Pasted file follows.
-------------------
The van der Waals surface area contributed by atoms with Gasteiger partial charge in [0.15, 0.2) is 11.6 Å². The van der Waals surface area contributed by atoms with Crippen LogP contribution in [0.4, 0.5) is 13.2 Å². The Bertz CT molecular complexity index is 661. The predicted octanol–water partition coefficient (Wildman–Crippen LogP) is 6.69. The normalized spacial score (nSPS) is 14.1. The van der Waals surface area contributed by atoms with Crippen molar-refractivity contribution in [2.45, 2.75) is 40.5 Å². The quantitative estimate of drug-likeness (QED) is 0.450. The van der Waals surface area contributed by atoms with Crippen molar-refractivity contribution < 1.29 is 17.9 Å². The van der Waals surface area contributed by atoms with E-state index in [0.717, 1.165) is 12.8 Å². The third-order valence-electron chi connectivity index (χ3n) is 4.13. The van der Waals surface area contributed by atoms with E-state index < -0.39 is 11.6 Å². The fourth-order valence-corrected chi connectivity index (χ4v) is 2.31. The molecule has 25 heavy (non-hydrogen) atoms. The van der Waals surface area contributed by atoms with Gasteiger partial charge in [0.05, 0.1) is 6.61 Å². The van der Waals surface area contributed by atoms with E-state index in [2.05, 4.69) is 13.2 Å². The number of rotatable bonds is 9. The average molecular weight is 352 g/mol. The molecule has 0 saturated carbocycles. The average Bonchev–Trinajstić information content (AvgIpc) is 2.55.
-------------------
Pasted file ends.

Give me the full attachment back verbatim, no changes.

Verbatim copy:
The van der Waals surface area contributed by atoms with Gasteiger partial charge in [0.15, 0.2) is 11.6 Å². The van der Waals surface area contributed by atoms with Crippen LogP contribution in [0.4, 0.5) is 13.2 Å². The Bertz CT molecular complexity index is 661. The predicted octanol–water partition coefficient (Wildman–Crippen LogP) is 6.69. The normalized spacial score (nSPS) is 14.1. The van der Waals surface area contributed by atoms with Crippen molar-refractivity contribution in [2.45, 2.75) is 40.5 Å². The quantitative estimate of drug-likeness (QED) is 0.450. The van der Waals surface area contributed by atoms with Crippen molar-refractivity contribution < 1.29 is 17.9 Å². The van der Waals surface area contributed by atoms with E-state index in [0.717, 1.165) is 12.8 Å². The third-order valence-electron chi connectivity index (χ3n) is 4.13. The van der Waals surface area contributed by atoms with E-state index < -0.39 is 11.6 Å². The fourth-order valence-corrected chi connectivity index (χ4v) is 2.31. The molecule has 25 heavy (non-hydrogen) atoms. The van der Waals surface area contributed by atoms with Gasteiger partial charge in [0.05, 0.1) is 6.61 Å². The van der Waals surface area contributed by atoms with E-state index in [2.05, 4.69) is 13.2 Å². The number of rotatable bonds is 9. The average molecular weight is 352 g/mol. The molecule has 0 saturated carbocycles. The average Bonchev–Trinajstić information content (AvgIpc) is 2.55.